"Having our head buried in the world of pre-war motorcycles these last few weeks, we've been slowly turned on to the whole world of the vintage thumper. Theirs is a strange, basic beauty - especially for someone like me who "
Zen and the Art of Motorcyle Maintenance
Robert Pirsig's classic book is now more relevant than ever. Just don't mention 'Zen'.
In 1974, Robert Pirsig finally published Zen and the Art of Motorcycle Maintenance. It had been rejected 121 times.
It’s a classic of hip literature, though at the surface it seems pretty square. The book was not really about Zen Buddhism, which at the end of the sixties was a totem of all that was cool and hip. The book wasn’t really about motorcycles or fixing them, either. During that period the Biker was the ultimate counter-cultural hero – with Dennis Hopper’s Easy Rider defining the aesthetic of the road. But that didn’t matter to Pirsig and played no part in the story. The book was really about living in the here and the now.
Through the simplest of stories Pirsig invoked motorcycles and their simple mechanicity as an immaculate metaphor for a way of living with integrity.
The story goes something like this: a father and a son take off on a little Honda Twin from their home in Minnesota to the Dakotas, with another couple on a BMW boxer. They learn about the roads, themselves and their motorcycle. It’s in that essential simplicity where the resonant beauty of the book lies. And in a time where even our beloved machines are taking on the bland aspects of the appliance – the book’s lessons are more important than ever before.
“The book is a dissertation on the relationship between technical values and human values”, Pirsig told an interviewer on America’s National Public Radio a little after the book was published. “It was bringing up some information that I had picked up in my work as a technical writer, and some feelings I had about riding and motorcycles in general. But more importantly,” he went on, “it’s about expressing the fact that you should pay attention to where you are right here and right now, rather than where you are going to be in the future or where you were in the past.” The metaphor for motorcycles and motorcycling is obvious. At the wheel of a car you can drift off. Just cruise. Daydream. Try to do that on a bike and you’ll soon wake up rudely. “The past and the future are just an abstract idea”, Pirsig said, “the only reality being the present moment.” Follow the argument through and the meaning of the book becomes clear. Riding motorcycles can awaken you to reality.
Pirsig was always a brainy child, focussed on science and explanations and the seemingly unlimited possibilities of both. For him science a way of being rather than a route to other things. And the motorcycle, a crystallisation of a century of scientific enquiry at the time therefore become a metaphor for life itself, and one’s attitude to it being the way of maintenance or otherwise of the machine that is life. But more than that, the motorcycle in Pirsig’s hands become a literal vehicle of intent – a construction through which one interacts with the world and engages with each present moment – a way of experiencing what Thoreau called the bloom of the present moment.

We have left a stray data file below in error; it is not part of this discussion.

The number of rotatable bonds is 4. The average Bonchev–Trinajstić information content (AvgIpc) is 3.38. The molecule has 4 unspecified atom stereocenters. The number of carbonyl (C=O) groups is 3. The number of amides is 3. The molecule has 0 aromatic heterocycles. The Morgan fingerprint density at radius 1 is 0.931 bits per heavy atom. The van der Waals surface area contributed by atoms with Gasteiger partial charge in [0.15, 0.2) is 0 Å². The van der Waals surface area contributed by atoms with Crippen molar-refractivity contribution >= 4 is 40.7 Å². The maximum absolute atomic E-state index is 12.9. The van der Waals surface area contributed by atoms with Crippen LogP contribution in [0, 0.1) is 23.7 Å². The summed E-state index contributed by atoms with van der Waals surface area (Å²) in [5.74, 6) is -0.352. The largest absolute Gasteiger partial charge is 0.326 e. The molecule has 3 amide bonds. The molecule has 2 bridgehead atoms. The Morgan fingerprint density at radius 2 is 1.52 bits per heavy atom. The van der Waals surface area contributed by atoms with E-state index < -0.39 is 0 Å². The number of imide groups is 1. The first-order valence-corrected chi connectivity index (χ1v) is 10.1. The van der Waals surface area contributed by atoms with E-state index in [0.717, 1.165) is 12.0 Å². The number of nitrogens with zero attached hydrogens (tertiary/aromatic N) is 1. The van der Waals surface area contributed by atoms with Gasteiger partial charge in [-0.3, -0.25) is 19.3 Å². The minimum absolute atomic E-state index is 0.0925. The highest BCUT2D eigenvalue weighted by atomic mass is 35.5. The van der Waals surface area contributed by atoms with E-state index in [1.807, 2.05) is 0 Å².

“I decided to talk about riding motorcycles and motorcycle maintenance as an activity that can teach you things and awaken you to the world in the same way that sitting in meditation can,” he said. “People get the idea that Zen is apart from the everyday world, but it’s not. It’s not an exotic activity. And conversely, people think that riding motorcycles and motorcycle maintenance is simply getting your hands greasy, which is not worthy of some sort of philosophical enquiry. The book isn’t about Zen Buddhism, but by concentrating on everyday aspects of life you can gain understanding about the world as well as through other more ‘exotic activities.’” One of the most resonant things about fixing motorbikes and learning about the realities of the real world is Pirsig’s views on ‘Stuckness’. If you’ve ever tried to fix your bike, you’ll know what stuckness really is.
“When you get stuck fixing motorcycles, it’s not a bad moment,” he says. “Instead of getting mad, I go off and get a cup of coffee. You come back and try again and you’re not stuck any more. “Life doesn’t stop, even when you’re stuck. Stuckness is non-doing. And that can be illuminative.”
And therein lies the beauty of the Pirsig way of being, which speaks of the beauty, in turn, of simple mechanicity. You’re struggling to fix something elusive – the settings on a carburettor, the fitment of the crank case – the mechanical coupling of the throttle cable. You stop. Down tools. Walk away. Grab a coffee. Come back a little later. You’re not stuck any more.
The problem is that these days, you don’t get stuck. You don’t get stuck at all because you’re handed over the workings of your car or bike to an engineer who is also not stuck. He’s also going to hand over the diagnostic and the fixing of the problem to a computerised engine management system.
When the mechanics don’t even get stuck, you’ve got really serious problem.
all pictures; Pirsig
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